Read more about it at "Study: Digital Universe and Its Impact Bigger Than We Thought" and "Web Users Warned about Online Exposure."

InterConnections: The IMLS National Study on the Use of Libraries, Museums and the Internet Published

Posted in Digital Culture, Libraries, Museums on March 7th, 2008

The Institute of Museum and Library Services has published InterConnections: The IMLS National Study on the Use of Libraries, Museums and the Internet. The full conclusions gives you the major findings.

Here's an excerpt from the press release:

IMLS sponsored this national study through a cooperative agreement with a University of North Carolina at Chapel Hill research team led by José-Marie Griffiths and Donald W. King, recognized leaders in information research. Their findings are based on five surveys of 1,000 to 1,600 adults each that were conducted during 2006. The study found that:

  • Libraries and museums are the most trusted sources of online information among adults of all ages, education levels, races, and ethnicities. Libraries and museums rank higher in trustworthiness than all other information sources including government, commercial, and private Web sites. The study shows that the public trust of museums and libraries migrates to the online environment.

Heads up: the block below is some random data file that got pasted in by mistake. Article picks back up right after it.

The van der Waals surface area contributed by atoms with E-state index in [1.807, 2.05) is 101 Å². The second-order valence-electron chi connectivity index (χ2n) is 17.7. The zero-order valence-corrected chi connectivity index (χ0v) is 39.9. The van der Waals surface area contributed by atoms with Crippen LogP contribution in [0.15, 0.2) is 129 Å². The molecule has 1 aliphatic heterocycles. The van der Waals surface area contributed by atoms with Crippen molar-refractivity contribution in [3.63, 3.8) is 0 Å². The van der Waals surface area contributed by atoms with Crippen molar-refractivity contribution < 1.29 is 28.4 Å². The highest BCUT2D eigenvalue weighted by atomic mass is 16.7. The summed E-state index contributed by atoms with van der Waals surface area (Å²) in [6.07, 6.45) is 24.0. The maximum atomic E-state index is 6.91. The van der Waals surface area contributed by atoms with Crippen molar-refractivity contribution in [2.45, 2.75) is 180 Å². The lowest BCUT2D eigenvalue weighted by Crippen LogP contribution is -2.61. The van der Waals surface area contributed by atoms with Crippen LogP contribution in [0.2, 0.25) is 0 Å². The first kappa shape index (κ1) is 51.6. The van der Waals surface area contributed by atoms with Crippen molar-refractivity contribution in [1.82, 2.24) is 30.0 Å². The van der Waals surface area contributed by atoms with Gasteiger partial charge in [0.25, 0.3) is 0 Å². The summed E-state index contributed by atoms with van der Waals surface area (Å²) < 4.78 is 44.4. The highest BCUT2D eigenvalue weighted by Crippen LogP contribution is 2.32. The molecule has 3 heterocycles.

• The explosive growth of information available in the “Information Age” actually whets Americans’ appetite for more information. People search for information in many places and since the use of one source leads to others, museums, public libraries, and the Internet complement each other in this information-rich environment.
  • The Internet is not replacing in-person visits to libraries and museums and may actually increase onsite use of libraries and museums. There is a positive relationship between Internet use and in-person visits to museums and public libraries.